Take the 2-minute tour ×
Stack Overflow is a question and answer site for professional and enthusiast programmers. It's 100% free, no registration required.

I have an open SerialPort and receive data through the DataReceived event.

Is there any way to detect if the SerialPort gets disconnected?

I tried the ErrorReceived and PinChanged events but no luck.

In addition to that, SerialPort.IsOpen returns true when physically disconnected.

share|improve this question
    
Is this a USB-Serial adapter? –  Matt Burland Nov 16 '12 at 0:54
    
@Matt yes, it is a USB-Serial adapter. Thanks. –  Bruno Ligutti Nov 16 '12 at 15:31
4  
It isn't worth the hassle, most USB drivers deal with this very poorly. They just make the entire device disappear, even though you have a handle opened on it. This tends to end up poorly, an uncatchable exception in a worker thread is common. Or the worst kind, the driver doesn't even let you close the port, requiring a reboot. Same wisdom as jerking a flash drive out while Windows is writing to it: don't do it. Use "Safely remove hardware", the dialog should prompt the user to close your program. –  Hans Passant Nov 16 '12 at 16:42

4 Answers 4

up vote 7 down vote accepted

USB-serial ports are a huge pain. See, for example, this question. I'm not sure whether it really was fixed with .NET 4.0, but back in the day I tried to deal with the problem of disconnections crashing the whole program with something like this:

public class SafeSerialPort : SerialPort
{
    private Stream theBaseStream;

    public SafeSerialPort(string portName, int baudRate, Parity parity, int dataBits, StopBits stopBits)
        : base(portName, baudRate, parity, dataBits, stopBits)
    {

    }

    public new void Open()
    {
        try
        {
            base.Open();
            theBaseStream = BaseStream;
            GC.SuppressFinalize(BaseStream);
        }
        catch
        {

        }
    }

    public new void Dispose()
    {
        Dispose(true);
    }

    protected override void Dispose(bool disposing)
    {
        if (disposing && (base.Container != null))
        {
            base.Container.Dispose();               
        }
        try
        {
            if (theBaseStream.CanRead)
            {
                theBaseStream.Close();
                GC.ReRegisterForFinalize(theBaseStream);
            }
        }
        catch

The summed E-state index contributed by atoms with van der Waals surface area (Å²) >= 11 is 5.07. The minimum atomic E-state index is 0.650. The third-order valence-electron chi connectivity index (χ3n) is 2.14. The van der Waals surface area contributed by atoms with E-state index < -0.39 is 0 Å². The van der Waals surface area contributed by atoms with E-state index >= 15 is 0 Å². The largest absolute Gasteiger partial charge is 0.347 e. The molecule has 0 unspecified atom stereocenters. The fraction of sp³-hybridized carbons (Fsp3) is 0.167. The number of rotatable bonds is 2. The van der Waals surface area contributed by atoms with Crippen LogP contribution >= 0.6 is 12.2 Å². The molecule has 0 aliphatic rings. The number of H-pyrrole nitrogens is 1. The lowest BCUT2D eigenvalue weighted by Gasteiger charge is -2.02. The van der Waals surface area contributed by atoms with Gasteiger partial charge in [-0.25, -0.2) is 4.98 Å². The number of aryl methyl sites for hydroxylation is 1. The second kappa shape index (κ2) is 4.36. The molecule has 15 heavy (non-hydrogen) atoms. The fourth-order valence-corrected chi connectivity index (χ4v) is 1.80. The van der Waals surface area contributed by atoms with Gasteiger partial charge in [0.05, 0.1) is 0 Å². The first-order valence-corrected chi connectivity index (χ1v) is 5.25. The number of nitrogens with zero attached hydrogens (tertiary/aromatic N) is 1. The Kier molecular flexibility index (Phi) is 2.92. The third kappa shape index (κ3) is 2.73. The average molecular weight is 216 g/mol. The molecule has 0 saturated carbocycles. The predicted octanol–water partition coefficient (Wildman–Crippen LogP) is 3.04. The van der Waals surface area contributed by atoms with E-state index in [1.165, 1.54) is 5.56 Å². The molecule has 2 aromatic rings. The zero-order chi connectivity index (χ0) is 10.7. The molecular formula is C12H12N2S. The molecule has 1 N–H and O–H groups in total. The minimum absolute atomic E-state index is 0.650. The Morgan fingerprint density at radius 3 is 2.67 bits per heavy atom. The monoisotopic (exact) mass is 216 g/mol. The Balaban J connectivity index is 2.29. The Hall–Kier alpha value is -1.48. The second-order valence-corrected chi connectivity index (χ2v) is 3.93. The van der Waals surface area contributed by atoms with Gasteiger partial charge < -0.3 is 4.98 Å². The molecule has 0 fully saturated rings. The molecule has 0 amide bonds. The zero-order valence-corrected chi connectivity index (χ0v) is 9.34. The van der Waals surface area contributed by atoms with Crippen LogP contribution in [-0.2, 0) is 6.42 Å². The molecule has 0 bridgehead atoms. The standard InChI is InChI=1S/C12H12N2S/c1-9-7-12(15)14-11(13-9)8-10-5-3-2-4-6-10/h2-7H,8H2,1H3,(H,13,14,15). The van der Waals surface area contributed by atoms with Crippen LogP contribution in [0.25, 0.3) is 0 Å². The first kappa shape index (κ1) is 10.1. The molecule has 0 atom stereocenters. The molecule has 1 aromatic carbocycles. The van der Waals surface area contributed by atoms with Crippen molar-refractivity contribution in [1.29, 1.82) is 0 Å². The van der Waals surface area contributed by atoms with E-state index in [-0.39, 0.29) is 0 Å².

{
            // ignore exception - bug with USB - serial adapters.
        }
        base.Dispose(disposing);
    }
}

Apologies to whoever I adapted this from, it seems I failed to make a note of it in my code. The problem apparently stemmed from how .NET handled the underlying stream in the case of the serial port disappearing. It seemed you couldn't close the stream after the serial port is disconnected.

Another strategy I used was to create a small program that did just the serial communication part and exposed a WCF service for my main program to connect to. That way, when the USB-serial adapter flakes out and crashes the communication program, I can just automatically restart it from my main program.

Finally, I don't know why nobody ever marketed a locking USB port to avoid the whole accidental disconnection problem, especially with USB-serial adapters!

share|improve this answer

I also faced the problem of an unhandleable exception (and not being able to detect/circumvent the problem in code) as soon as the USB-Serial adapter had been disconnected. I can confirm that the solution from Mattt Burland works.

Simplified version:

class SafeSerialPort : SerialPort {
    public new void Open() {
        if (!base.IsOpen) {
            base.Open();
            GC.SuppressFinalize(this.BaseStream);
        }
    }

    public new void Close() {
        if (base.IsOpen) {
            GC.ReRegisterForFinalize(this.BaseStream);
            base.Close();   
        }           
    }

    protected override void Dispose(bool disposing) {
        try {
            base.Dispose(disposing);
        } catch (Exception ex) {
            Debug.WriteLine(ex.Message);
        }

    }
}
share|improve this answer
    
it doesnt work for me - this dispose method throws an exception "unhandled dispose..." –  Uri Abramson Jun 6 '13 at 11:19
    
Whats the exact exception/inner exception thrown? The line base.Dispose(disposing); is expected to throw an exception because of the SerialToUSB adapter, but it should be handled by the try/catch. –  Rev1.0 Jun 6 '13 at 11:31
    
the exception says "Safe handle has been closed". this probably happens because SerialStream.EventLoopRunner.WaitForCommResult(..) is running an internal loop which is trying to access the handle. How did you fix this issue? –  Uri Abramson Jun 6 '13 at 12:40
    
Its a Microsoft known issue. Here's a workaround for this: social.msdn.microsoft.com/Forums/en-US/netfxbcl/thread/… –  Uri Abramson Jun 6 '13 at 13:03

The problem is that IsOpen value is only set back to false when the Close method is executed.

You could try caputuring the WM_DEVICECHANGE message and using that.

http://msdn.microsoft.com/en-us/library/windows/desktop/aa363480(v=vs.85).aspx

share|improve this answer
    
Wouldn't that just tell you if someone uninstalled the serial port itself? –  Jon B Nov 16 '12 at 15:55
    
@JonB in case of a Usb adapter my guess is that is what happens if you unplug the Usb device! –  Peter Sep 19 '13 at 7:50

If the device you're connecting to uses the CD pin, you can watch for that to change (other pins may apply for some devices using flow control). If not, then there isn't really a definitive way to do this.

Depending on the expected behavior of the connected device, you might want to implement a timeout or some kind of keep alive.

share|improve this answer

Your Answer

 
discard

By posting your answer, you agree to the privacy policy and terms of service.

Not the answer you're looking for? Browse other questions tagged or ask your own question.